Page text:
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Boston Trial Attorney Peter Bellotti Discusses the Overhauled Massachusetts Three Strikes Law

Boston trial attorney Peter Bellotti on the Massachusetts Criminal Sentencing Laws being Overhauled; Three Strikes Law & Mandatory Minimums Considered.

Cambridge, MA, July 27, 2012 --( Massachusetts House and Senate negotiators have reached an agreement to revamp the state’s hotly debated criminal sentencing laws, after the two branches approved widely different versions of a criminal justice reform bill late last year. At the crux of the bill was Massachusetts “Three Strikes” law, which bars parole for three-time felons convicted of violent crimes, ranging from murder to certain types of assault. The conference committee, made up of six members, finally came to an agreement on a sentencing reform that avoids prison overcrowding while appropriately punishing habitual offenders. The repeat violent offender initiative agreed to by the conference panel covers 46 crimes in all. Under the accord, felons would have to be sentenced to at least three years in prison for one of the 46 crimes to qualify as a strike on their record. After a third strike, or for felons serving two life sentences, parole eligibility would be eliminated. The compromise was approved on a 5-1 vote. Governor Deval Patrick has stated he will only sign a “balanced bill,” and he will now decide if this agreement meets that definition.

There were other issues in addition to habitual offenders of violent crimes considered in the bill, notably limiting mandatory minimum sentences for non-violent drug offenders. The committee agreed to reduce the mandatory sentences for each weight class of drug trafficking and distribution and intent to distribute crimes. The committee also reduced the “school zone” for drug offense purposes to 300 feet and have eliminated school zone offenses from midnight to 5 a.m.

According to Boston trial attorney and former head of the Middlesex County Drug Unit, Peter Bellotti of the Bellotti Law Group, “This bill is a long time coming. Too many lives and families have been ruined by lengthy mandatory minimum sentences that, for the most part, never fit the crime. The Massachusetts Three Strikes law never made sense…it targeted the wrong people.” Bellotti went on to note that “judges need more discretion to sentence defendants appropriately. Every case is different, so removing a judge’s discretion and forcing him to impose an inappropriate sentence does nothing to promote justice…this is not a liberal bill, it’s a bill about justice.”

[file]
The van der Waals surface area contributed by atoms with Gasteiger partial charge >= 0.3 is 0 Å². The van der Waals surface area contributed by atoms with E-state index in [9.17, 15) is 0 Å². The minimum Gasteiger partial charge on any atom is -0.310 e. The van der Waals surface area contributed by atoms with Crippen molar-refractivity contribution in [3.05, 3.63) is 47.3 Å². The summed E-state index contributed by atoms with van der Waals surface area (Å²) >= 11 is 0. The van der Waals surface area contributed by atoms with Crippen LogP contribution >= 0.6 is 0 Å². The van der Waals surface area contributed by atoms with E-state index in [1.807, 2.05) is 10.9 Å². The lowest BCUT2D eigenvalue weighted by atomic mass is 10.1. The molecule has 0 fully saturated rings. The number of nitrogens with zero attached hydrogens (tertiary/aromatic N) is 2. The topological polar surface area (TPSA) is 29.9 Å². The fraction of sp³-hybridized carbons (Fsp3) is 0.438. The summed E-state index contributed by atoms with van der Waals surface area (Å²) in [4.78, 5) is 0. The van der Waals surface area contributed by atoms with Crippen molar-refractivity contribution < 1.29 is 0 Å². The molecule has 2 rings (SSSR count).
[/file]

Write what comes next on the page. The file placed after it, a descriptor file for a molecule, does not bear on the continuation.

Attorney Bellotti is joined by Harvard Law professor Charles Ogletree and former Massachusetts Department of Corrections Commissioner Kathleen Dennehy in his sentiments, both of whom were vocal critics of the Three Strikes provision, arguing it would exacerbate prison overcrowding, allow for inappropriate and disproportionate punishments, and cost Massachusetts millions of dollars. Harvard Law professor and retired U.S. District Court judge, Nancy Gertner, also disagreed with the law. Gertner told WBUR, Boston’s NPR newstation, earlier this year, that the “Three Strikes” legislation was far harsher on criminals than needed to accomplish its goals. In particular, she noted that over incarceration would result, when overall, crime rates are declining in the state. Further, Gertner pointed out that discretion would be taken out of a judge’s hands and put into the prosecution, who chooses the category of crime to charge, including whether, ultimately, it would fall under the three strikes categorization.

Finally, a Boston University study has revealed that two-thirds of states passing Three Strikes laws have since revised them, reducing maximum sentences and granting judges more discretion in sentencing repeat offenders.

The Three Strikes law is not opposed by all, though, as family victim groups, the Massachusetts Police Association, and many state prosecutors, notably Middlesex County DA Gerry Leone, support the law. Their rationale, mainly, is that habitual, violent offenders need to be punished accordingly and their past behavior shows a likelihood of committing future crime.
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